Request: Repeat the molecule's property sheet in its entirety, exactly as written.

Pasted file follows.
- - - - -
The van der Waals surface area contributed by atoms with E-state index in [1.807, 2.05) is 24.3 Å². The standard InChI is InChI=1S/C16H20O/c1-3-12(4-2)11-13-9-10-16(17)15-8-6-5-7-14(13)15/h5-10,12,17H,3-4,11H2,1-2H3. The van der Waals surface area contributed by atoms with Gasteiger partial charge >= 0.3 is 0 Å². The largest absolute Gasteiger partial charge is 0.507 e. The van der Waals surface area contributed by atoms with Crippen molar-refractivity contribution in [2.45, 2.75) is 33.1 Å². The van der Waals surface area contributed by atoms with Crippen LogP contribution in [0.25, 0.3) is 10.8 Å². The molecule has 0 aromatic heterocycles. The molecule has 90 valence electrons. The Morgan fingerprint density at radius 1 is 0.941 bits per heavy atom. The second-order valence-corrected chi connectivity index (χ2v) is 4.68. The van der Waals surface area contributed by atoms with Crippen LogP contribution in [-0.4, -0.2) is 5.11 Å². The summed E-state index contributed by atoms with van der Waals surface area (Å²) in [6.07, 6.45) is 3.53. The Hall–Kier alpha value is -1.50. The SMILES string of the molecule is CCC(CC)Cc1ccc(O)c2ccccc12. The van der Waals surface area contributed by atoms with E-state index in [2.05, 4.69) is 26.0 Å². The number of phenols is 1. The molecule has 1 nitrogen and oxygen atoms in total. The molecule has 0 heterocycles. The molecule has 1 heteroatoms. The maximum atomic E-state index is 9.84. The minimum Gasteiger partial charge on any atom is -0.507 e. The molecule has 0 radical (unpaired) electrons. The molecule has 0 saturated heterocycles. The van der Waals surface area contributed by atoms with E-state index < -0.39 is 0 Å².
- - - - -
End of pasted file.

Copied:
The van der Waals surface area contributed by atoms with E-state index in [1.807, 2.05) is 24.3 Å². The standard InChI is InChI=1S/C16H20O/c1-3-12(4-2)11-13-9-10-16(17)15-8-6-5-7-14(13)15/h5-10,12,17H,3-4,11H2,1-2H3. The van der Waals surface area contributed by atoms with Gasteiger partial charge >= 0.3 is 0 Å². The largest absolute Gasteiger partial charge is 0.507 e. The van der Waals surface area contributed by atoms with Crippen molar-refractivity contribution in [2.45, 2.75) is 33.1 Å². The van der Waals surface area contributed by atoms with Crippen LogP contribution in [0.25, 0.3) is 10.8 Å². The molecule has 0 aromatic heterocycles. The molecule has 90 valence electrons. The Morgan fingerprint density at radius 1 is 0.941 bits per heavy atom. The second-order valence-corrected chi connectivity index (χ2v) is 4.68. The van der Waals surface area contributed by atoms with Crippen LogP contribution in [-0.4, -0.2) is 5.11 Å². The summed E-state index contributed by atoms with van der Waals surface area (Å²) in [6.07, 6.45) is 3.53. The Hall–Kier alpha value is -1.50. The SMILES string of the molecule is CCC(CC)Cc1ccc(O)c2ccccc12. The van der Waals surface area contributed by atoms with E-state index in [2.05, 4.69) is 26.0 Å². The number of phenols is 1. The molecule has 1 nitrogen and oxygen atoms in total. The molecule has 0 heterocycles. The molecule has 1 heteroatoms. The maximum atomic E-state index is 9.84. The minimum Gasteiger partial charge on any atom is -0.507 e. The molecule has 0 radical (unpaired) electrons. The molecule has 0 saturated heterocycles. The van der Waals surface area contributed by atoms with E-state index < -0.39 is 0 Å².